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The role of sexuality in cervical cancer screening among Chinese women Woo, Jane Siu Tim 2008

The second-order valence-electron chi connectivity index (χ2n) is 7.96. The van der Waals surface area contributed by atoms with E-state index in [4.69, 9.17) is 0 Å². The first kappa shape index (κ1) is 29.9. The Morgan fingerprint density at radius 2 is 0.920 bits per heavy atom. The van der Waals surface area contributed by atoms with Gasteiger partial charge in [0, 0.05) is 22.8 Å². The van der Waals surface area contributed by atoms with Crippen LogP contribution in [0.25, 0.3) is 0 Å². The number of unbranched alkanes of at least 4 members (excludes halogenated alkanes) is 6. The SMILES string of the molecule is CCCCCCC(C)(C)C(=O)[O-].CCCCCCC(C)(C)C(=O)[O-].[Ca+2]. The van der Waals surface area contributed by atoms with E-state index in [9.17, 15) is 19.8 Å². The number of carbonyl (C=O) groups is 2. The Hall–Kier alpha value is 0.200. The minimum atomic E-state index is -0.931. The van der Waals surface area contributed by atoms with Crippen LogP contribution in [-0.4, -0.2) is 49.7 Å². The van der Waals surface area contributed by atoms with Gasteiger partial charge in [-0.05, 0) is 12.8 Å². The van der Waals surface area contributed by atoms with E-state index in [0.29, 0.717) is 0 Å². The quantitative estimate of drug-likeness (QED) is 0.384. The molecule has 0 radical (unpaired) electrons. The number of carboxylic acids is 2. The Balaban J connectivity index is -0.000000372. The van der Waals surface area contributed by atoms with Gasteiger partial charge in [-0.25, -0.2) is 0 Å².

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THE ROLE OF SEXUALITY IN CERVICAL CANCER SCREENING AMONG CHINESE WOMEN by JANE SIU TIM WOO B.A., The University of British Columbia, 2001 M.A., The University of British Columbia, 2002 A THESIS SUBMITTED IN PARTIAL FULFILLMENT OF THE REQUIREMENTS FOR THE DEGREE OF MASTER OF ARTS in THE FACULTY OF GRADUATE STUDIES (Psychology) THE UNIVERSITY OF BRITISH COLUMBIA (Vancouver) August 2008 © Jane Siu Tim Woo, 2008 11 Abstract Chinese women have significantly lower rates of Pap testing than Euro-Canadian women despite efforts to promote testing. Evidence suggests that Chinese women’s reluctance to undergo Pap testing may be related to culture-linked discomfort with sexuality. The purpose of this study was to explore the role of sexuality in the interaction between acculturation and Pap testing. Euro-Canadian (n = 213) and Chinese (n = 260) female university students completed a battery of questionnaires. Euro-Canadian women had significantly more accurate sexual knowledge, higher levels of sexual functioning, a broader repertoire of sexual activities and higher Pap testing rates. Chinese women were more likely to cite embarrassment as a barrier to Pap testing. Heritage acculturation, but not Mainstream acculturation, predicted Chinese women’s Pap testing behaviour. Mainstream acculturation was associated with more accurate sexual knowledge, greater sexual desire and satisfaction. The findings provide support for the hypothesis that low Pap testing rates in Chinese women are related to cultural attitudes towards sexuality and highlight the importance of taking into account sexuality in seeking to understand cervical cancer screening among cultural groups. 111 Table of Contents Abstract.ii Table of Contents iii List of Tables iv Acknowledgements V 1. Introduction 1 2. Methods 7 2.1. Participants 7 2.2. Measures 9 2.3. Procedure 10 2.4. DataAnalysis Plan 10 3. Results 11 3.1. Results for Inter-group Comparisons 11 3.2. Results for Chinese Women Only 18 4. General Discussion and Conclusions 20 4.1. Culture and Sexuality 20 4.2. Culture, Sexuality, and Cancer-Screening Practices 20 5. Limitations and Future Directions 24 References 26 Appendix A. Notes on Authorship 33 iv List of Tables Table 2.1. Demographic Variables in Chinese & Euro-Canadian Female University Students .. . .8 Table 3.1. Comparisons of Chinese to Euro-Canadian Female University Students on Relationship Length and Sexual Activity Among those Who Reported Being in a Current Relationship 12 Table 3.2. Comparisons of Chinese to Euro-Canadian Female University Students on Cervical Cancer Screening Behaviour and on their Primary Health Care Providers 15 Table 3.3. Odds of Ever Having had a Pap Test- Chinese & Euro-Canadian Women 17 Table 3.4. Odds of Ever Having had a Pap Test- Chinese Women Only 19 VAcknowledgements There are many people who I would like to thank for helping, guiding and cheerleading me through my Master’s degree. Firstly, I would like to thank all the subjects who gave of their time to participate in this study. I would also like to give a special thank you to Morag Yule for graciously helping me to collect data while I went away to spend time with my family, and for subsequently carrying a great many completed questionnaires to me by bus. I would like to thank Del Paulhus not only for all the time that he put into helping me think about my data from different perspectives, but also for his support throughout the process of writing my thesis. I am thankful to Cinnamon Stetler for giving me a chance to get involved in her research at a time when I had very little experience and for providing the first stepping stone for getting to where I am now. Words cannot express how much I am indebted to her. I am grateful to Scott Carlson for the opportunity to work in his lab, for his unwavering belief in me and for understanding when I needed to be understood. To my supervisors, Lori Brotto and Boris Gorzalka, I am so grateful for their constant encouragement, support and expertise. I am thankful for the time that they find for me in their busy schedules when I need it. Through their mentorship I have learned much about both research and life. To Marmses and Darses, none of this would have been possible without their steadfast support, love and patience. I am indebted to them for supporting my decision to return to school to pursue a dream when they thought that I was finally done with school. My husband Aaron has been my rock from the beginning. I am thankful to him for always making things better and for his willingness to play second fiddle to my work when he knows that is what I need. And to God, for gently leading even when I have been too stubborn to follow. 11. Introduction The Papanicolaou (Pap) test is a screening test for cervical cancer during which cells are removed from the cervix and then biopsied. Because the Pap test enables early detection of abnormal cells which can be treated before they develop into cancer, it is an invaluable tool in preventing cervical cancer if conducted regularly. Despite the usefulness of the Pap test in early cancer detection, research suggests it is underutilized by Chinese women (e.g. Hislop, Teh, Lai, Ralston, Shu, & Taylor, 2004; Kagawa-Singer & Pourat, 2000). There has been progress in research on the low Pap testing rates among Chinese women living in North America, but our understanding of the mechanisms through which culture impacts Pap testing remains incomplete. Moreover, there is evidence that culture-linked discomfort with sexuality may be related to reluctance to undergo screening of the reproductive organs, suggesting that sexuality should be a focus of study when researching health behaviours and culture (Kwok, Cant, & Sullivan, 2005). There is a great need to address this deficiency in our understanding because individuals of Chinese descent constitute one of the fastest growing minority groups in North America. Census data indicate that there are over 3.5 million Chinese individuals in North America (Statistics Canada, 2008; US Census Bureau, 2000). Furthermore, data indicate that although cervical cancer incidence is higher among Caucasian American women, mortality from cervical cancer is slightly higher among Asian American women (American Cancer Society, 2008). The growing Chinese population in North America, cervical cancer incidence and mortality rates indicate that research on the factors that impact Pap testing in Chinese women is urgently needed. Research on ethnicity and health behaviours indicates that Asians may be slower to seek medical attention compared to individuals of European descent, which results in inequities in morbidity and mortality rates (Gill, Shah, Le, Cook, & Yoshida, 2003; Zhang et al., 2006). This 2cultural difference in health seeking behaviours extends to preventive reproductive health behaviours as research has consistently found that Chinese women have lower participation rates in these preventive cancer screening services compared to Euro-Canadians. Among the preventive cancer screening measures in women’s reproductive health, it is well-documented that mammography and Pap testing rates are significantly lower among women of Chinese ancestry than those of European ancestry (Kagawa-Singer & Pourat, 2000; Taylor et al., 2002; Tu et al., 2005; Yu, Wu, & Mood, 2005). Current American guidelines recommend that all women have a Pap test at least once every 3 years beginning about 3 years after sexual debut but no later than age 21 (National Cancer Institute, 2008). Canadian guidelines on Pap testing frequency correspond to American guidelines but recommend commencement of testing once a woman becomes sexually active or reaches age 18 (Health Canada, 2008). In support of these recommendations, a study of women enrolled in a large prepaid health plan in San Francisco found that the majority of women diagnosed with cervical cancer had not had a Pap test in the 6- 36 months preceding their diagnoses (Sung, Kearney, Miller, Kinney, Sawaya, & Hiatt, 2000). The low rates of mammography and Pap testing in Asian women has led to the unfortunate finding that though breast cancer prevalence is lower in Asian American women compared with Caucasian American women, breast cancer mortality is much higher in Asian American women due to more advanced disease at diagnosis (American Cancer Society, 2005; Lin, Clarke, Prehn, Glaser, West, & O’Malley, 2002). Financial difficulty has been cited as a barrier to utilization of preventive reproductive health services in individuals from ethnic minority groups in North America (e.g. Tang, Solomon, Yeh, & Worden, 1999). However, research has found that even with the removal of financial barriers, Chinese women continue to have lower mammography screening rates (Tu, 3Taplin, Barlow, & Boyko, 1999). Furthermore, the province of British Columbia (BC) in Canada provides a large scale naturalistic observation that vividly illustrates the extent of Chinese women’s reticence in regard to monitoring their reproductive health. BC has had an organized cervical cancer screening program in place since 1955 in which Pap tests are accessible to women at all general medical practitioners at no cost. Cervical cancer morbidity has fallen by 85% and deaths have decreased by 75% since the 1950’s as a result of this program (British Columbia Cancer Agency (BCCA), 2005). Despite these dramatic reductions, cervical cancer continues to be a cause of illness and death among Chinese women in BC due to low Pap testing rates (Hislop et al., 2004). In a further effort to reduce barriers to Pap testing among Chinese women in a Canadian city with a large Asian population, the Asian Women’s Health Clinic was established in 1994, with female Chinese health care professionals providing reproductive health services and education. Between 1994 and 1997, the number of new patients presenting at this clinic annually doubled from about 170 to 350 (Sent, Ballem, Paluck, Yelland, & Vogel, 1998). Despite these encouraging findings, data indicate that Chinese women’s Pap testing rates remain below provincial rates (BCCA, 2007; Hislop et al., 2004). What could be restraining Chinese women’s motivation to submit to Pap testing? There is speculation that their low rate of Pap testing could be related to more conservative attitudes, beliefs and behaviours towards sexuality (Kwok, Cant, & Sullivan, 2005). Although some studies have alluded to the potential role of sexuality in cervical cancer screening (e.g. Fisher & Fisher, 1998; Tang et al., 1999), none have empirically tested this hypothesis. Chinese discomfort with intimate issues can be observed in numerous contexts. Talking about sex is taboo in traditional Chinese families, where older generations, having themselves received inadequate or no sex education, do not know how to bring up the topic with their 4children and thus prefer not to talk about it (Chang, 1997). Research has consistently found that Chinese individuals possess less sexual knowledge than North Americans (Brotto, Chik, Ryder, Gorzalka, & Seal, 2005; Chan, 1990; Meston, Trapnell, & Gorzalka, 1998). Studies of sexual behaviour have also routinely found Chinese individuals to be less sexually experienced than those of European descent (Durex, 2005; Family Planning Association of Hong Kong, 1994; Forrest & Singh, 1990; Weisberg, North, & Buxton, 1992). Although there have been significant socio-political and economic changes in China since the 1 980s, sexual knowledge among Chinese youth continues to be limited and attitudes toward sexuality continue to be conservative by Western standards as a clear tension between traditional Chinese views and Western attitudes towards sex persists (Gao et al., 2001; Higgins, Zheng, Liu, & Sun, 2002; Higgins & Sun, 2007). It is therefore apparent that there are significant cultural differences in sexual attitudes, knowledge and behaviour, with Chinese people demonstrating more conservative attitudes, less knowledge and less sexual experience compared with Euro-Canadians. However, although Chinese conservativeness across diverse domains of sexuality is well-documented in the sexuality literature and the persistently low occurrence of Pap testing among Chinese women is well-established in the literature on health behaviours, culture-linked sexual conservativeness has never been empirically studied as a potential barrier to engaging in cervical cancer screening. One way to study the influence of culture on behaviour is by making cross-cultural comparisons between people living in China and those living in North America. Cross-cultural studies, however, do not capture the changes that occur in the self-identity of individuals who move to a new culture. Another way of studying the role of culture that may be more relevant to healthcare practitioners and healthcare policy development in North America is by studying acculturation. When an individual moves to North America and attempts to integrate into the 5new culture, a process of acculturation occurs as values of the new culture are incorporated into one’s self-identity. Attention to acculturation is crucial given individual differences in the extent to which each person assimilates the new country’s values, as well as maintains affiliation with their culture of upbringing, and could provide valuable information to healthcare practitioners and policy makers that is missed by focusing exclusively on ethnic group membership. Ryder, Alden, and Paulhus (2000) define “heritage culture” as an individual’s culture of birth or upbringing and “mainstream culture” as the predominant culture in the new setting. In support of taking into account acculturation rather than merely examining ethnic group differences, research has found that Chinese Canadian students were more sexually experienced and knowledgeable than Chinese students in Hong Kong, but less experienced and knowledgeable than Euro-Canadian students (Chan, 1986; Meston, Trapnell, & Gorzalka, 1996; Meston et al., 1998). These findings would have been obscured if ethnic group had been the only measure of culture employed. Monumental changes have occurred over the past two decades or so with globalization and increasing openness of Chinese society to Western ideas. Consequently, more recent research has found that acculturating Asian students in North America have adopted more open attitudes towards sexuality, although they remain sexually conservative in relation to Western norms (Leiblum, Wiegel, & Brickle, 2003). The current study is unique in that a bidimensional measure of acculturation, the Vancouver Index of Acculturation (VIA; Ryder et al., 2000), is used. The VIA is a self-report instrument that measures mainstream and heritage acculturation independently. This study adopts the bidimensional approach to assess acculturation because it allows for the possibility that individuals may continue to maintain ties with the values, beliefs and behaviours of their heritage culture while adopting aspects of the mainstream culture, thereby providing more rich 6information than the unidimensional approach (Berry, 1980). The finding by Brotto et a!. (2005) that mainstream and heritage acculturation interact significantly in predicting sexual attitudes, with Westernization having little effect on sexual attitudes if a woman maintained strong heritage ties, is an example of a fascinating effect that would not have been detected with a unidimensional measure of acculturation. The primary aim of this study was to explore the role of sexuality and acculturation in Chinese women’s cervical cancer screening behaviours. While it makes intuitive sense that the reluctance of Chinese women to submit to Pap testing could be connected to discomfort with sexuality and embarrassment, and some studies have alluded to conservative sexuality as a potential barrier to screening, the current study seeks to test this hypothesis empirically with a view towards developing culturally-appropriate interventions to increase Pap testing rates in this group. Firstly, because studies have demonstrated a robust relationship between sexual attitudes and sexual function such that a more open attitude is strongly associated with greater sexual function (Athanasiou & Shaver, 1971; Schmidt, Sigusch, & Meyberg, 1969), we hypothesize that higher sexual function will be linked to greater likelihood of Pap testing. Secondly, among the Chinese women, we hypothesize that higher mainstream acculturation and lower heritage acculturation will be associated with higher likelihood of Pap testing. 72. Methods 2.1. Participants Female undergraduate students at a large Canadian university who were enrolled in Psychology courses offering extra credit for research participation were eligible to take part in this study. Out of 584 women who returned their questionnaire packages, 260 self-identified as Chinese and 213 self-identified as Euro-Canadian. Among the Chinese group, 40% were born in North America with the remainder born abroad. The remaining 111 women self-identified as other ethnic groups and were excluded from further analyses for the purposes of this paper. Some of the data on ethnic group differences in Pap testing rates have been published elsewhere (Brotto, Chou, Singh, & Woo, 2008); however, they will be analyzed further in the current paper. Demographic data are presented in Table 2.1. The Euro-Canadian subjects were significantly older (t[3 18] = -4.88, p < .001) and had significantly more years of education than the Chinese group (t[468] = -2.99,p < .01). 8Variable Mean Age in years (SD)*** Place of Birth (% of each group)*** Chinese (n = 260) 20.53 (2.62) Euro-Canadian (n213) 22.28 (4.65) Canada or US China/Hong Kong/Taiwan Southeast Asia Europe Other Education in years (SD)* * Marital status* * * 40.0% 55.4% 4.2% 0% 0.4% 87.8% 0% 0.5% 7.1% 4.6% Unmarried 97.7% 89.1% Married 1.2% 9.5% Divorced 0.4% 0.9% Table 2.1. Demographic Variables in Chinese & Euro-Canadian Female University Students Sign/icant group d(fferences at *p < .001 14.70 (1.46) 15.11 (1.45) 92.2. Measures Vancouver Index ofAcculturation (VIA). The VIA (Ryder et a!., 2000) was used to assess the mainstream and heritage dimensions of acculturation separately in keeping with a bidimensional model of acculturation. More Westernization is reflected by higher scores on the mainstream dimension and higher affiliation with one’s heritage culture is reflected by higher scores on the heritage dimension. The VIA consists of 20 items, with 10 domains. One heritage and one mainstream item is keyed to each domain: cultural traditions, marriage partner, social activities, comfort in professional relationships, entertainment, behaviour, maintenance or development of cultural practices, values, humour and social relationships. Both dimensions of the VIA were found to have good internal consistency in the Chinese validation sample (Cronbach’s a = .92 for heritage acculturation and .85 for mainstream acculturation). Sexual Beliefs and Information Questionnaire (SBIQ). The SBIQ (Adams, Dubbert, Chupurdia, Jones, Lofland, & Leermakers, 1996) is a 25-item inventory that assesses beliefs and knowledge about sexual functioning. Participants select “True”, “False”, or “Don’t Know” in response to each item. The total score is computed by summing the number of items that were answered correctly and reflects the accuracy of sexual knowledge. The SBIQ has good internal consistency (Cronbach’s a = .82) and satisfactory test-retest reliability (r = .82,p < .00 1). Female Sexual Function Index (FSFI). The FSFI (Rosen et a!., 2000) is a self-report measure of sexual function and consists of 6 domains: Desire, Arousal, Lubrication, Orgasm, Satisfaction and Pain. The total FSFI score is obtained by summing the scores from the individual domains. Test-retest reliability is high for each domain (r = .79 to .86) and internal consistency is high (Cronbach’s alpha values were 0.82 and higher). Women ‘s Health Questionnaire (WHQ) and Health Beliefs Questionnaire (HBQ). 10 The WHQ (Barroetavena, 2005) and HBQ (Woo, 2005) are unpublished questionnaires developed for this study to assess participants’ cancer screening practices, beliefs about cancer and barriers to cancer screening. At the time of this study, no published questionnaire assessing beliefs and behaviours relating to Pap testing was available. 2.3. Procedure The study was publicized using the university’s online research participation management system. Interested students collected a questionnaire package, completed it at home (90 minutes) and returned it to the research laboratory in a sealed envelope. All participants gave written informed consent and received course credit for their participation. All procedures were approved by the university’s Behavioural Research Ethics Board. 2.4. Data Analysis Plan The data were analyzed in two sequential steps- firstly, the Euro-Canadian women were compared to the Chinese women to examine the effect of ethnic group membership on sexuality variables such as sexual knowledge and sexual function and on cancer-screening variables such as Pap testing behaviours and knowledge. Next, the data for the Chinese women only were analyzed to examine the role of acculturation on these variables. 11 3. Results 3.1. Results for Inter-group Comparisons Effects ofSeif-IdentUled Ethnic Group (Euro-Canadian vs. Chinese) on Measures ofSexuality Data on relationships and sexual activity are presented in Table 3.1. There were significantly more Euro-Canadian women (65%) compared to Chinese women (52%) who reported being in a re1ationship,(1) = 8Al,p < .01, p -.13. Among the women who were in a relationship, relationship length was significantly longer in the Euro-Canadian (mean = 2.50 years) compared to the Chinese (mean 1.86 years) women, t(234) = -l.96,p = .05. 12 Variable Chinese (n = 134) Euro-Canadian (n = 138) % currently in a relationship* * 51.5% 64.7% Length of relationship in years (SD)* 1.86 (2.07) 2.50 (3.19) % who have recently engaged in 94.0% 99.3% hugging, kissing or holding hands* % who have recently engaged in touching 83.6% 97.1% with clothing removed* * * % who have recently touched their 78.4% 97.1% partner’s genitals* * * % who have recently performed oral sex 58.2% 89.9% on their partner* * * % who have recently had oral sex 46.3% 87.0% performed on them by their partner* * * % who have recently engaged in vaginal- 67.9% 92.0% penile intercourse* * * Table 3.1. Comparisons of Chinese to Euro-Canadian Female University Students on Relationship Length and Sexual Activity Among those Who Reported Being in a Current Relationship Significant group differences at *p <.05. **p <.01. ***p <.001. 13 In regard to the sexuality measures, the Euro-Canadian women scored significantly higher on the SBIQ (t[468] = -8.36, p < .00 1), indicating more accurate knowledge about sexuality. Scores on all subscales of the FSFI were significantly higher in the Euro-Canadian relative to the Chinese group: desire, (t[471] = -6.5O,p < .001); arousal (t[470] = -8.48,p < .001); lubrication (t[470] = -‘7.8O,p < .001); orgasm (t{464] = -7.63,p< .001); satisfaction, (t[396] = -3.63,p < .001); pain, (t[471] = -6.67,p < .001); and the FSFI total score, (t[382] = - 7.73, p < .001), indicating higher levels of sexual response in the Euro-Canadian women. On measures of types of sexual activities among the women who were in a relationship, the Euro-Canadian women were more likely to have ever engaged in kissing, hugging and holding hands,(l) = 5.85,p < .05, p = -.15; more likely to have ever touched with clothing removed,(1) = 14.3’7,p <.001, p = -.23; more likely to have evertouched apartner’s genitaIs,(1) = 22AO,p < .001, p = -.29; more likely to have ever performed oral sex on a partner,(1) = 35.62,p < .001, p = -.36; and more likely to have ever had oral sex performed upon them,‘2(l) = 5O.84,p < .001, p = -.43. In addition, the Euro-Canadian women were significantly more likely to have ever had penile-vaginal intercourse,X2(1) = 24.85, p < .001, p =-.30. Effects ofSelf-Identfled Ethnic Group (Euro-Canadian vs. Chinese) on Measures ofCancer Screening Beliefs and Behaviours Significantly more Euro-Canadian women than Chinese women reported ever having had a pelvic exam = 136.56,p < .001, p = -.54) and having had a Pap test in the past two years 2[1] = l52.41,p < .001, p = .57). Results reported by Brotto et al. (2008) indicate significant ethnic differences in Pap testing rates but no differences in time elapsed since last Pap test 14 among women who reported having had at least one Pap test. However, the Euro-Canadian women had significantly more Pap tests in the previous 5 years, t(3 02) = -13.09, p < .001. Euro-Canadian women and Chinese women did not differ on whether they had a regular family doctor, ([l] = 2.20,p> .05, ç = .05). However, Chinese women were significantly less likely to have a female primary care provider compared to the Euro-Canadian women (y2[2] = 27.9O,p < .001, Cramer’s V = .24) and significantly more Euro-Canadian women had ever been told by their doctors that they should have a Pap test done (y[1] = 100.39,p < .00 1, q .46). Data on cervical cancer screening behaviours and primary health care are presented in Table 3.2. 15 Variable Chinese Euro-Canadian (n—260) (n=213) % who have ever had a pelvic exam*** 18.8% 72.3% % who have had a Pap test in the previous 18.1% 74.6% 2 years*** % who have a regular primary care 80.8% 75.1% provider % who have a female primary care 39.1% 60.2% provider* * * % who have ever been told by their doctor 20.5% 66.2% to have a Pap test*** Table 3.2. Comparisons of Chinese to Euro-Canadian Female University Students on Cervical Cancer Screening Behaviour and on their Primary Health Care Providers Significant group differences at ***p < .001. There were no ethnic group differences in the proportion of women who correctly endorsed the statement “Pap tests can prevent cancer” 2[1] = .28, p> .05, p = .024). However, significantly fewer Chinese women correctly endorsed the statements “A woman needs to continue having Pap tests after menopause”(2{1] = 6.88,p < .01, ‘p = .12) and “Pap tests are necessary even if a woman has no symptoms” ([1] = l6.75,p < .001, ‘p = .19). Chinese women were also more likely to state that embarrassment(2[1] = 39.5O,p < .001, ‘p = -.29), concerns about pain or discomfort ({1] 57.38,p < .001, ‘p = -.35), and fear of finding cancer (y2[1] = 22.’72,p < 16 .001, q = -.22) were deterrents to Pap testing. The two groups did not differ in their belief that some cancers can be cured if they are detected early(2[2] = 2.87,p> .05, Cramer’s V = .08). Effects ofSelf-Identfled Ethnic Group (Euro-Canadian vs. Chinese) and Measures ofSexuality on Cancer-Screening Behaviours and Knowledge A logistic regression was conducted to assess whether ethnicity, sexual knowledge, sexual function and beliefs about cervical cancer screening could predict whether a woman had ever had a Pap test. The overall model was found to be significant (y2[10] = 32S.74,p < .001) and revealed that self-reported ethnicity and sexual activity were both significantly associated with ever having had a Pap test, such that Euro-Canadian women, and women who were sexually active were more likely to have ever had a Pap test. In addition, women for whom embarrassment was a barrier to Pap testing and women who had never been told by their doctors to get a Pap test were less likely to report ever having had a Pap test. Women who were concerned about pain were less likely to have ever had a Pap test. Notably, sexual knowledge was not predictive of ever having had a Pap test, and whether or not she believed that Pap tests were necessary in the absence of symptoms were not significantly associated with ever having had a Pap test. Gender of physician and fear of finding cancer were also not predictors of Pap testing behaviour. Results of the full model are presented in Table 3.3. 17 Variable Odds Ratio Self-reported Ethnic Group*** (Ref= Euro-Canadian) 4.92 Sexual Knowledge (SBIQ score) 1.05 Sexual Function (FSf’I score) 1.03 Gender of doctor (Ref = Male) 1.73 Has been told by their doctor to have a Pap test*** (Ref 14.84 Has not been told) Whether or not sexually active (Ref = Yes)* * * .15 Believes that Pap tests are necessary even when there are 2.65 no symptoms (Ref = Does not believe) Is prevented from getting a Pap test by embarrassment* * .19 (Ref = Not prevented) Is prevented from getting a Pap test by concerns about .42 pain* * (Ref = Not prevented) Is prevented from getting a Pap test by fear of finding .73 cancer (Ref = Not prevented) Table 3.3. Odds of Ever Having had a Pap Test- Chinese & Euro-Canadian Women Significant group differences at **p <.01, ***p <.001. 18 3.2. Results for Chinese Women Oniy Effects ofAcculturation and Measures ofSexuality on Cancer-Screening Behaviours (Chinese Women Only) Mainstream but not heritage acculturation was significantly correlated with SBIQ scores such that more Westernized women had more accurate sexual knowledge (r[260] = .18, p < .01). Mainstream acculturation was also significantly correlated with FSFI Desire (r[2851 .16, p < .05) such that women with higher mainstream acculturation reported greater sexual desire. A logistic regression was conducted to bring together acculturation, sexual knowledge, sexual function and cervical cancer-screening variables in the prediction of whether Chinese women had ever had a Pap test. The overall model was significant,(8) = l18.O’7,p <.001 and showed that among the Chinese women, doctor’s recommendation and being sexually active significantly predicted a higher likelihood of a woman’s ever having had a Pap test. Heritage acculturation trended towards significance (p = .07) such that lower Heritage acculturation was linked to higher odds of having ever had a Pap test. Results are presented in Table 3.4. 19 Variable Odds Ratio Heritage Acculturation 0.66 Mainstream Acculturation 1.35 Sexual Knowledge (SBIQ score) 1.01 Sexual Function (FSFI score) 1.05 Has been told by their doctor to have a Pap test*** (Ref 15.06 Has not been told) Gender of doctor (Ref = Male) 1.14 Whether or not sexually active (Ref = Yes)* * .12 Age 1.18 Table 3.4. Odds of Ever Having had a Pap Test- Chinese Women Only Significant group differences at **p < .05. ***p <.001. 20 4. General Discussion and Conclusions 4.1. Culture and Sexuality Chinese thought and culture have been most heavily influenced by the teachings of Confucius,who viewed sex as being good as long as it did not lead to social instability or damage interpersonal relationships. However, the Neo-Confucians of the Song Dynasty (960 to 1276 A.D.) gave the Confucian classics strict interpretations when Confucianism was declared the official state doctrine. From this time on, Confucianism became sexually suppressive; sexual behaviour was reserved for marriage and was viewed as serving a purely procreative role. This long history of sexual suppression appears to form the foundation for traditional Chinese attitudes towards sexuality (Ng & Lau, 1990). Against this backdrop of centuries of sexual repression in Chinese culture, it is not surprising that individuals of Chinese descent hold more conservative attitudes towards sex, possess less sexual knowledge and are less sexually experienced than their Euro-Canadian counterparts (Brotto et a!., 2005; Brotto, Woo, & Ryder, 2007; Meston et a!., 1998). Consistent with this, the current study found that Euro-Canadians had more accurate sexual knowledge and higher levels of sexual functioning. Among those who were in a relationship, the Euro-Canadian women also had a broader repertoire of sexual activities, with more of the Euro-Canadian women having engaged in kissing, hugging and holding hands, touching with clothing removed, touching a partner’s genitals, giving and receiving oral sex, and vaginal-penile intercourse. 4.2. Culture, Sexuality, and Cancer-Screening Practices In analyses of the Euro-Canadian and Chinese women together, sexual activity, ethnicity, concerns about pain, embarrassment and doctor’s advice regarding Pap testing were all 21 significant predictors of whether a woman had ever had a Pap test. In fact, doctor’s recommendation had the largest effect on Pap testing likelihood, a result that is consistent with prior research on health behaviours (e.g. Coughlin, Breslau, Thompson, & Benard, 2005; Ling, Klein, & Dang, 2006). Arguably, the variable that is most within the control of public health agencies and education programs is the recommendations that doctors make to their patients. Taken together with the finding that significantly more Euro-Canadian women than Chinese women had ever been told by their doctor to have a Pap test, education of doctors to broach the topic of reproductive health with all female patients may be a first step towards reducing the persistent disparity in Pap testing rates. Interestingly, among the Chinese women, heritage acculturation trended towards significance in predicting Pap testing likelihood such that those who continued to affiliate strongly with traditional Chinese culture were less likely to have ever had a Pap test. Although not quite reaching statistical significance, the odds ratio of .66 suggests that heritage acculturation may merit attention when seeking to understand Chinese women’s Pap testing behaviour. On the other hand, mainstream but not heritage acculturation was correlated with sexual knowledge and sexual function. It therefore appears that though acculturation may be implicated in both sexuality and Pap testing behaviours, different dimensions of acculturation are important to each, which was an unexpected finding. Why might mainstream acculturation only be associated with sexual knowledge and function whereas heritage acculturation is only linked to Pap testing behaviour? This may be due to different processes that occur during acculturation. Sexual knowledge may become more accurate as acculturating Chinese women come into contact with aspects of Western culture such as portrayals of sexuality in the media. In so doing, sexual openness may increase as suggested by the higher sexual response scores. However, at 22 this point, if a woman continues to adhere strongly to her heritage culture, Chinese cultural beliefs may hamper willingness to undergo Pap testing. Research suggests that in Chinese culture, gynaecological services are viewed as necessary only in relation to reproduction or when symptoms of illness become intolerable (Jackson et al., 2002; Lee, Lee, & Stewart, 1996). Pap tests are also seen as unnecessary prior to marriage as sexual activity supposedly does not occur outside marriage (National Asian Women’s Health Organization, 1995). Thus, unmarried Chinese women may be discouraged from accessing these health services for fear of social denunciation. Follow up research may be able to elucidate more clearly the factors that underlie these results. Another interesting finding relating to reproductive health knowledge is that although there were no ethnic differences in the proportion of women who had regular health care providers, the Chinese women were significantly more likely to have male primary care providers. In addition, the Chinese women were significantly less likely to report that they had been told by their doctor to have a Pap test. These findings are in accord with prior research (Hislop et a!., 2004). These data suggest a need for education of health care providers on the importance of providing information about cervical cancer risk factors to their patients. Our hypothesis that discomfort with sexuality and embarrassment with having one’s genitals examined play a central role in Chinese women’s reluctance to submit to Pap testing is supported by the present findings. Embarrassment was more likely to be a barrier to Pap testing for Chinese women than for Euro-Canadian women. Given conservative Chinese views of sex, and the incursion into areas of the body normally exposed only during sexual activity that is necessitated by a Pap test, it is understandable that asymptomatic Chinese women would be 23 disinclined to actively seek out and voluntarily submit to a Pap test even though the vast majority of them (89.2%) acknowledged that Pap tests are necessary even in the absence of symptoms. The findings of this study that Euro-Canadian women had had more Pap tests than Chinese women in the previous 5 years and that more Euro-Canadian women than Chinese women had ever had a pelvic exam, and had had a Pap test in the previous 2 years conform to the well-documented finding of low rates of Pap testing among Chinese women. However, it is interesting that Brotto et a!. (2008) found no significant ethnic difference in the time elapsed since a woman’s last Pap test amongst women who reported having ever had a Pap test. This indicates that among women who have overcome initial barriers to Pap testing, the two groups were comparable in terms of compliance with recommendations on Pap testing frequency (Health Canada, 2008; National Cancer Institute, 2008). This is an important finding because it suggests that once a Chinese woman can be convinced to have her first Pap test, she may be likely to undergo regular screening which greatly reduces her odds of developing and dying from cervical cancer. 24 5. Limitations and Future Directions This study has some limitations that must be addressed. Firstly, our university sample is significantly younger, more educated, more fluent in English and has higher socioeconomic status than would be presumably found among Chinese women in the general population. Hislop et al. (2000) found that these were all factors that predicted lower Pap testing rates among women in the community. Thus, the results of this study may not be generalizable to the general population. Furthermore, because our sample was relatively young, we are unable to ascertain whether the ethnic and acculturation differences in Pap testing behaviour become more pronounced as women age. To address these limitations, we are conducting a study of Chinese women in the community in which the measures used in this study are administered as a structured interview by female interviewers who are fluent in English, Cantonese and Mandarin so that subjects can complete the interview in the language of their choice. Another limitation of the current study is the use of unvalidated questionnaires (Barroetavena, 2005; Woo, 2005) to assess Pap testing behaviours and knowledge because no validated measures existed at the time of data collection. However, this limitation may be mitigated by considering that the WHQ (Barroetavena, 2005) has been used in prior studies of Pap testing behaviours in Chinese women (e.g. Hislop et a!., 2004; Tu et al., 2005). To conclude, the rapid growth in the Chinese population in Canada and the US has lent greater urgency to the search for sound theories that can account for the reluctance of women of this ethnic group to seek potentially life-saving preventive health services. The results of this study suggest that a certain degree of sexual openness may be beneficial in regard to regular cervical cancer screening, enabling early treatment and reducing morbidity and mortality from cervical cancer. Compared with Euro-Canadian women, Chinese women lag behind in terms of 25 knowledge about sexuality, risk factors for cervical cancer and general information on the importance of the Pap test. Chinese women are also more conservative in their sexual beliefs, attitudes and behaviours than Euro-Canadian women. 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Improved survival of Asians with corpus cancer compared with Whites. Obstetrics & Gynecology, 107, 329-335. 33 Appendix A. Notes on Authorship This thesis was a collaboration between my two co-supervisors, Dr. Boris Gorzalka and Dr. Lori Brotto, and myself. I co-designed the study as well as developed a questionnaire on the beliefs that women may hold about health behaviours as no such validated questionnaire was available when we began data collection. I also played a central role in all aspects of carrying out this research, from recruiting subjects and managing the database to analyzing the data and writing the manuscript for submission to a journal.